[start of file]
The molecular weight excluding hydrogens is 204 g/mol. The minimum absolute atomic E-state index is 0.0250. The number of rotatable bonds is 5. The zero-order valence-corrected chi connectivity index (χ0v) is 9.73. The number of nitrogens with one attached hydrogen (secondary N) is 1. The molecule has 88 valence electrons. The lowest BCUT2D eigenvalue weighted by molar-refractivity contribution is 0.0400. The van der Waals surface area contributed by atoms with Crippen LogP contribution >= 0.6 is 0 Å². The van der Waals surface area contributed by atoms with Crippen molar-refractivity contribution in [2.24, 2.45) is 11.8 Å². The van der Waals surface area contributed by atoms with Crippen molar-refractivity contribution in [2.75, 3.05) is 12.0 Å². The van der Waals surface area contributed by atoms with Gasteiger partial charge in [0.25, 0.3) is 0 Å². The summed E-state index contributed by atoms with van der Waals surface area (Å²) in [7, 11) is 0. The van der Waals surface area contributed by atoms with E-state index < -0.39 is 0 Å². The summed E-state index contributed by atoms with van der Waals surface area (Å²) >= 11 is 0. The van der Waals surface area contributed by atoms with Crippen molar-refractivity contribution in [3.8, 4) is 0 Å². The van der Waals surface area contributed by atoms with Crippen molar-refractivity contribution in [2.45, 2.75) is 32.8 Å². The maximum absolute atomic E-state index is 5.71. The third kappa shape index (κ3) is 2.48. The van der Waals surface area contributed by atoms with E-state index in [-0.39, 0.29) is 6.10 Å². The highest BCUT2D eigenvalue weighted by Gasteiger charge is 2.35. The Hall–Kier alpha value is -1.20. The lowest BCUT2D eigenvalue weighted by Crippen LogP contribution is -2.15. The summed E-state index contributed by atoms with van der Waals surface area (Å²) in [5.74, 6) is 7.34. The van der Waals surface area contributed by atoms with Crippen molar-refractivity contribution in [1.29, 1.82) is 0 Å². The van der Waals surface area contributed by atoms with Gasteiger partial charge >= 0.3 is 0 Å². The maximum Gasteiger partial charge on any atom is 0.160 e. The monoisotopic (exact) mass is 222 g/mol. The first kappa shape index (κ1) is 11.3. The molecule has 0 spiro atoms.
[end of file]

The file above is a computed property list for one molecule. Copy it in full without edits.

The molecular weight excluding hydrogens is 204 g/mol. The minimum absolute atomic E-state index is 0.0250. The number of rotatable bonds is 5. The zero-order valence-corrected chi connectivity index (χ0v) is 9.73. The number of nitrogens with one attached hydrogen (secondary N) is 1. The molecule has 88 valence electrons. The lowest BCUT2D eigenvalue weighted by molar-refractivity contribution is 0.0400. The van der Waals surface area contributed by atoms with Crippen LogP contribution >= 0.6 is 0 Å². The van der Waals surface area contributed by atoms with Crippen molar-refractivity contribution in [2.24, 2.45) is 11.8 Å². The van der Waals surface area contributed by atoms with Crippen molar-refractivity contribution in [2.75, 3.05) is 12.0 Å². The van der Waals surface area contributed by atoms with Gasteiger partial charge in [0.25, 0.3) is 0 Å². The summed E-state index contributed by atoms with van der Waals surface area (Å²) in [7, 11) is 0. The van der Waals surface area contributed by atoms with E-state index < -0.39 is 0 Å². The summed E-state index contributed by atoms with van der Waals surface area (Å²) >= 11 is 0. The van der Waals surface area contributed by atoms with Crippen molar-refractivity contribution in [3.8, 4) is 0 Å². The van der Waals surface area contributed by atoms with Crippen molar-refractivity contribution in [2.45, 2.75) is 32.8 Å². The maximum absolute atomic E-state index is 5.71. The third kappa shape index (κ3) is 2.48. The van der Waals surface area contributed by atoms with E-state index in [-0.39, 0.29) is 6.10 Å². The highest BCUT2D eigenvalue weighted by Gasteiger charge is 2.35. The Hall–Kier alpha value is -1.20. The lowest BCUT2D eigenvalue weighted by Crippen LogP contribution is -2.15. The summed E-state index contributed by atoms with van der Waals surface area (Å²) in [5.74, 6) is 7.34. The van der Waals surface area contributed by atoms with Crippen molar-refractivity contribution in [1.29, 1.82) is 0 Å². The van der Waals surface area contributed by atoms with Gasteiger partial charge >= 0.3 is 0 Å². The maximum Gasteiger partial charge on any atom is 0.160 e. The monoisotopic (exact) mass is 222 g/mol. The first kappa shape index (κ1) is 11.3. The molecule has 0 spiro atoms.